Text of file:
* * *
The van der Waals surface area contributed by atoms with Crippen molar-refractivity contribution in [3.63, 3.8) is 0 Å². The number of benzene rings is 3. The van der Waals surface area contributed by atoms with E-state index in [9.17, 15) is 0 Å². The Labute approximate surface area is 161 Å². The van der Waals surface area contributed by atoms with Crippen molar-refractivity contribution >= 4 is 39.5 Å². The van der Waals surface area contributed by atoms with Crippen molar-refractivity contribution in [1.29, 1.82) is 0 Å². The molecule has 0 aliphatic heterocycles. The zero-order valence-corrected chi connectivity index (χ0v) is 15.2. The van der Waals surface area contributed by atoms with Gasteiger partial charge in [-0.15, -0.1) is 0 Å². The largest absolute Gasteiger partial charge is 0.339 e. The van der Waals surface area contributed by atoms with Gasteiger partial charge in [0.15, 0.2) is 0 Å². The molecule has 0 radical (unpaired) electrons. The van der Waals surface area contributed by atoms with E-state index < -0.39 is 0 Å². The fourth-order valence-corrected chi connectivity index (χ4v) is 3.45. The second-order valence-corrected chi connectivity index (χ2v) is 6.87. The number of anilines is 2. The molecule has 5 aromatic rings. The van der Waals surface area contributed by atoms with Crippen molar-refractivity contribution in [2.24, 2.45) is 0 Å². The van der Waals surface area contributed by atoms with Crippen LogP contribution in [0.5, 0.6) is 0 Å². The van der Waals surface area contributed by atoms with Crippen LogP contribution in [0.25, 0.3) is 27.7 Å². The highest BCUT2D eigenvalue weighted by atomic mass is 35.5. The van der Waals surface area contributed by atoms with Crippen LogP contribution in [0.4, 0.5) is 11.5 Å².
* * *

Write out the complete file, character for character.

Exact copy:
The van der Waals surface area contributed by atoms with Crippen molar-refractivity contribution in [3.63, 3.8) is 0 Å². The number of benzene rings is 3. The van der Waals surface area contributed by atoms with E-state index in [9.17, 15) is 0 Å². The Labute approximate surface area is 161 Å². The van der Waals surface area contributed by atoms with Crippen molar-refractivity contribution >= 4 is 39.5 Å². The van der Waals surface area contributed by atoms with Crippen molar-refractivity contribution in [1.29, 1.82) is 0 Å². The molecule has 0 aliphatic heterocycles. The zero-order valence-corrected chi connectivity index (χ0v) is 15.2. The van der Waals surface area contributed by atoms with Gasteiger partial charge in [-0.15, -0.1) is 0 Å². The largest absolute Gasteiger partial charge is 0.339 e. The van der Waals surface area contributed by atoms with Gasteiger partial charge in [0.15, 0.2) is 0 Å². The molecule has 0 radical (unpaired) electrons. The van der Waals surface area contributed by atoms with E-state index < -0.39 is 0 Å². The fourth-order valence-corrected chi connectivity index (χ4v) is 3.45. The second-order valence-corrected chi connectivity index (χ2v) is 6.87. The number of anilines is 2. The molecule has 5 aromatic rings. The van der Waals surface area contributed by atoms with Crippen molar-refractivity contribution in [2.24, 2.45) is 0 Å². The van der Waals surface area contributed by atoms with Crippen LogP contribution in [0.5, 0.6) is 0 Å². The van der Waals surface area contributed by atoms with Crippen LogP contribution in [0.25, 0.3) is 27.7 Å². The highest BCUT2D eigenvalue weighted by atomic mass is 35.5. The van der Waals surface area contributed by atoms with Crippen LogP contribution in [0.4, 0.5) is 11.5 Å².